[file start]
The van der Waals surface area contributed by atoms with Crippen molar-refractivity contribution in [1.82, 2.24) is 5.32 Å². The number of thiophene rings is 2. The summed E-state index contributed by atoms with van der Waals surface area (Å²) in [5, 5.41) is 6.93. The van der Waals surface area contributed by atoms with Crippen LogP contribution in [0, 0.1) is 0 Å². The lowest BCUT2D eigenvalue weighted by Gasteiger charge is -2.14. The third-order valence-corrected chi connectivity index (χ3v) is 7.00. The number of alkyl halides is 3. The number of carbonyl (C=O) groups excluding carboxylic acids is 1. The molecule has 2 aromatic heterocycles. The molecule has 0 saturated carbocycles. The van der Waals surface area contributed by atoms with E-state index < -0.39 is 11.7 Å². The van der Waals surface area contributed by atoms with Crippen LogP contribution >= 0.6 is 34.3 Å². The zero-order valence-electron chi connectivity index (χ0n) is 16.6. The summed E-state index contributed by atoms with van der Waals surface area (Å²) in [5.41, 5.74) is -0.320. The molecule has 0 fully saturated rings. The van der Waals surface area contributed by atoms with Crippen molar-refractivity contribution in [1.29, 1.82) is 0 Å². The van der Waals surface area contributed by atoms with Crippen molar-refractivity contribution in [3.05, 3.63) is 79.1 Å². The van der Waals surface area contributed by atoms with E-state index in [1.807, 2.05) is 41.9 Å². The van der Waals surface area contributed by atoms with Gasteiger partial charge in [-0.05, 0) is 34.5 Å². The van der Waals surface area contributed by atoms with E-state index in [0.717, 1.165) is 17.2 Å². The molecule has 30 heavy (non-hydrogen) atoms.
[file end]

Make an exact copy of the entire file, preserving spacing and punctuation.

The van der Waals surface area contributed by atoms with Crippen molar-refractivity contribution in [1.82, 2.24) is 5.32 Å². The number of thiophene rings is 2. The summed E-state index contributed by atoms with van der Waals surface area (Å²) in [5, 5.41) is 6.93. The van der Waals surface area contributed by atoms with Crippen LogP contribution in [0, 0.1) is 0 Å². The lowest BCUT2D eigenvalue weighted by Gasteiger charge is -2.14. The third-order valence-corrected chi connectivity index (χ3v) is 7.00. The number of alkyl halides is 3. The number of carbonyl (C=O) groups excluding carboxylic acids is 1. The molecule has 2 aromatic heterocycles. The molecule has 0 saturated carbocycles. The van der Waals surface area contributed by atoms with E-state index < -0.39 is 11.7 Å². The van der Waals surface area contributed by atoms with Crippen LogP contribution >= 0.6 is 34.3 Å². The zero-order valence-electron chi connectivity index (χ0n) is 16.6. The summed E-state index contributed by atoms with van der Waals surface area (Å²) in [5.41, 5.74) is -0.320. The molecule has 0 fully saturated rings. The van der Waals surface area contributed by atoms with Crippen molar-refractivity contribution in [1.29, 1.82) is 0 Å². The van der Waals surface area contributed by atoms with Crippen molar-refractivity contribution in [3.05, 3.63) is 79.1 Å². The van der Waals surface area contributed by atoms with E-state index in [1.807, 2.05) is 41.9 Å². The van der Waals surface area contributed by atoms with Gasteiger partial charge in [-0.05, 0) is 34.5 Å². The van der Waals surface area contributed by atoms with E-state index in [0.717, 1.165) is 17.2 Å². The molecule has 30 heavy (non-hydrogen) atoms.